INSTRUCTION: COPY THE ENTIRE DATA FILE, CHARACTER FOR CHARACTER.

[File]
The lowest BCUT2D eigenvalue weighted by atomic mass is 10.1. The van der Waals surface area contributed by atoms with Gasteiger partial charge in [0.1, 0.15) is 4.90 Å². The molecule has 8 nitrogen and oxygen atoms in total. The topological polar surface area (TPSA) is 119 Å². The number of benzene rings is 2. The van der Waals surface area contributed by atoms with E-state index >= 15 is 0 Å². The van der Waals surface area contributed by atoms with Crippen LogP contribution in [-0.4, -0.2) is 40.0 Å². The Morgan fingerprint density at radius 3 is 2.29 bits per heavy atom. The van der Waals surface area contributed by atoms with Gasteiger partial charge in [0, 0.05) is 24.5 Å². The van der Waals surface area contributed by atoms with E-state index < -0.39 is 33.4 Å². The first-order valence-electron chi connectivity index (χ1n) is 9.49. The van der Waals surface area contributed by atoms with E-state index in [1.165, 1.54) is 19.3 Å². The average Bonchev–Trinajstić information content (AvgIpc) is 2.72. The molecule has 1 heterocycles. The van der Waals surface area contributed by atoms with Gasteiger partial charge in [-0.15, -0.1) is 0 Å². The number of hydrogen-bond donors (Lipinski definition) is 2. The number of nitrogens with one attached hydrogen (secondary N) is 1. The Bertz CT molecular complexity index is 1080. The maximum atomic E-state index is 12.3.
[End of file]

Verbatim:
The lowest BCUT2D eigenvalue weighted by atomic mass is 10.1. The van der Waals surface area contributed by atoms with Gasteiger partial charge in [0.1, 0.15) is 4.90 Å². The molecule has 8 nitrogen and oxygen atoms in total. The topological polar surface area (TPSA) is 119 Å². The number of benzene rings is 2. The van der Waals surface area contributed by atoms with E-state index >= 15 is 0 Å². The van der Waals surface area contributed by atoms with Crippen LogP contribution in [-0.4, -0.2) is 40.0 Å². The Morgan fingerprint density at radius 3 is 2.29 bits per heavy atom. The van der Waals surface area contributed by atoms with Gasteiger partial charge in [0, 0.05) is 24.5 Å². The van der Waals surface area contributed by atoms with E-state index < -0.39 is 33.4 Å². The first-order valence-electron chi connectivity index (χ1n) is 9.49. The van der Waals surface area contributed by atoms with E-state index in [1.165, 1.54) is 19.3 Å². The average Bonchev–Trinajstić information content (AvgIpc) is 2.72. The molecule has 1 heterocycles. The van der Waals surface area contributed by atoms with Gasteiger partial charge in [-0.15, -0.1) is 0 Å². The number of hydrogen-bond donors (Lipinski definition) is 2. The number of nitrogens with one attached hydrogen (secondary N) is 1. The Bertz CT molecular complexity index is 1080. The maximum atomic E-state index is 12.3.